Wolf Richter: Sweden’s Euro Hostility Hits A Record

By Wolf Richter, San Francisco based executive, entrepreneur, start up specialist, and author, with extensive international work experience. Cross posted from Testosterone Pit.

As the Eurozone flails about to keep its chin above the debt crisis that is drowning periphery countries, and as the European Union struggles to duct-tape itself together with more “integration,” that is governance by unelected transnational eurocrats, Sweden is having second thoughts: never before has there been such hostility toward the euro.

Sweden is a special case. It joined the EU in 1995 after its people had graciously been allowed to express their will in a referendum in 1994—with 52.3% voting in favor. As every country that joins the EU, Sweden signed an accession treaty that obligates it to adopt the euro, but without deadline. So in 2003, the government thought time had come to make the move. It asked the people in a non-binding referendum if they wanted to accede to the Eurozone. September 14 was the day.

The people rebelled. They demolished the euro, with 55.9% voting against it and 42% for it. They didn’t want to trade in their beloved krona for the newfangled currency. They didn’t want to give up sovereignty over their monetary policy. It shook up eurocrats, member governments, finance ministers, and heads of state around the continent. And the European power structure learned a lesson: don’t let the riffraff decide; it was the last time that people in the EU had been allowed to vote on the euro.

But in Sweden, the euro is on the table twice a year via a survey by the Swedish statistical agency that asks people how they’d vote if a referendum were held “today” on joining the euro. The results of the survey conducted in November just came out. Sobering results: 82.3% would vote against joining the euro, only 9.6% would vote for it, and 8% were betwixt and between. The euro’s descent into utter unpopularity hell set a new record.

(In an amusing aside of unknown unimportance, more women than men had trouble making up their minds with 10.2% of the women straddling the fence versus 5.8% of the men.)

There was a dramatic change of mind among those who in the May survey had voted to join the euro: 52% of them switched to no, 11% switched to undecided. Disillusionment is spreading even among the euro’s erstwhile supporters. Only 37% stuck to their original yes-vote. Of the naysayers in May, however, 95% stuck to their no-votes.

Historically, the no-vote has dominated the yes-vote in Sweden. Since the survey series started in 1997, there were only three periods when the yes-crowd—if that’s the right word—outnumbered the naysayers: a blip in 1999; from May 2001 through November 2002; and then another blip in 2009 during the financial crisis when the economy went into a horrific swoon. Perhaps they thought there was strength in numbers.

But in 2010, the economy rebounded vigorously. The budget deficit diminished and by 2012 nearly disappeared. Conversations about cutting taxes were heard in polite company. Meanwhile, in the Eurozone, the debt crisis, and its evil twin, austerity, were spreading far and wide. They mangled periphery countries, squashed GDP growth in other Eurozone countries, and started to gnaw even on Germany that had considered itself above the fray. Swedish opposition to the euro skyrocketed.

Alas, Statistics Sweden also asked the people how they’d vote if a referendum were held “today” on remaining in the EU—the very issue voters had already decided by referendum in 1994.

The popularity of EU membership, after an initial rough patch, had been climbing for years and peaked, or rather plateaued, from late 2008 through 2011 with around 55% of the people voting for it. But the debt crisis with its non-solutions, its sacrifices by the lower levels of society, its convoluted undemocratic taxpayer-funded bailouts of bondholders and banks finally had an impact. The yes-votes fizzled. In the November survey, only 45% voted for membership and 26% voted against it. And it set a record: 29% couldn’t decide.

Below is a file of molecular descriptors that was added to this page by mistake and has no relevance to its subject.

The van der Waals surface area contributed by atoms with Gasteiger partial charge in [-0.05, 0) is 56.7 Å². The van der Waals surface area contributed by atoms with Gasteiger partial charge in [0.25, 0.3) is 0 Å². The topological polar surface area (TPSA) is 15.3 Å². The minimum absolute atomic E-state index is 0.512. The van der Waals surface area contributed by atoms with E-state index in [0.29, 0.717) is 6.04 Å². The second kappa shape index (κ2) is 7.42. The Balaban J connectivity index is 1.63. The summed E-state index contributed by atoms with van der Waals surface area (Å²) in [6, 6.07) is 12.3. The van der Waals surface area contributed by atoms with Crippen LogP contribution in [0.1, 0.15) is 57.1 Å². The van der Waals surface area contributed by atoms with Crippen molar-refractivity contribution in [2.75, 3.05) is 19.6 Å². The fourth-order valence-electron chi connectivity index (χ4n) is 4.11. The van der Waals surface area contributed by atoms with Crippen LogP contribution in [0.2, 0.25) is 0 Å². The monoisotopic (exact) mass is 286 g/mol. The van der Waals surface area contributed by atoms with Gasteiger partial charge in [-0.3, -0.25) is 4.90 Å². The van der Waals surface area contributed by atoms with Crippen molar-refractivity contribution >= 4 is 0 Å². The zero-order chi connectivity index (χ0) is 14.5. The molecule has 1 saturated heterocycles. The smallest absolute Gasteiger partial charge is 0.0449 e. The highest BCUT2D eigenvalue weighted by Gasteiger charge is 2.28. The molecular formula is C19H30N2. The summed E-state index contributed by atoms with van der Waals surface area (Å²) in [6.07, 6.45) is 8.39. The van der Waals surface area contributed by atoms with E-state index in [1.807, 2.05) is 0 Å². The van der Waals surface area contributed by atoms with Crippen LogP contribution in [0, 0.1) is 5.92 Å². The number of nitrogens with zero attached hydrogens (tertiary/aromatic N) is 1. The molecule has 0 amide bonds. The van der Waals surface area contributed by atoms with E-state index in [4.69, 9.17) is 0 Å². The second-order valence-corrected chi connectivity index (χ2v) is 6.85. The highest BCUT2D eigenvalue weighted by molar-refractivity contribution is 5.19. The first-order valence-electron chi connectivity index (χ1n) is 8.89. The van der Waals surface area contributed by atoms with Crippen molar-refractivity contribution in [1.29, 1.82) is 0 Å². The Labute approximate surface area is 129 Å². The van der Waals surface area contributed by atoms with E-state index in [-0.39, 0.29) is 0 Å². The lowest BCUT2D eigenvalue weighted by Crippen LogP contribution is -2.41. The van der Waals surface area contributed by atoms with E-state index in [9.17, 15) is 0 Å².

EU membership is becoming unpopular in Sweden. And the euro is despised. Not a good omen. And not only in Sweden. The ills of the euro have infected the larger community of countries and their cohesion. People have expressed their anger in massive protests. Now, the very efforts to keep the Eurozone together are tearing up the fabric of the EU: the first one out may be the UK. Read…. Sacrificing the Will of the People on the Altar of the Euro.

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  1. psychohistorian

    Thanks for the posting.

    If the UK leaves I don’t think it matters as much as if Sweden left. Sweden would create a sovereign currency and the private banking world and the global inherited rich wouldn’t like that.

    It will be interesting now to watch the efforts undertaken to not let the EU public decide its monetary future.

    Its also interesting to compare the wrangling in the EU about “makers and takers” between the countries and then look at how that same wrangling about the “makers and takers” is talked about (or not) in the states of the US.

    1. vlade

      In EU, the makers need the takers, one but has to look at how German trade balance changed since introducing EUR.

      Say Italy used to have a trade surplus with Germany in 90s, that’s gone…

    2. Matthew G. Saroff

      Just a note, and it might have more to dow with American cultural idioms, but the phrase, “Sacrificing the Will of the People on the Altar of the Euro,” is far less evocative to American eyes than, “You shall not crucify mankind upon a cross of gold.” (Even for a non Christian like me)

  2. Jesper


    The more EU institutions say and do, the less they are liked by Swedes. Correlation or possibly causation?

    & then we have the case of John Dalli, EU commissioner for health, who was forced to resign earlier this year because of his non-handling of a possible solicitation of a bribe. No bribe was paid out and the directive from the EU-institution came out and it was against the interests of the Swedish company who refused to pay the bribe.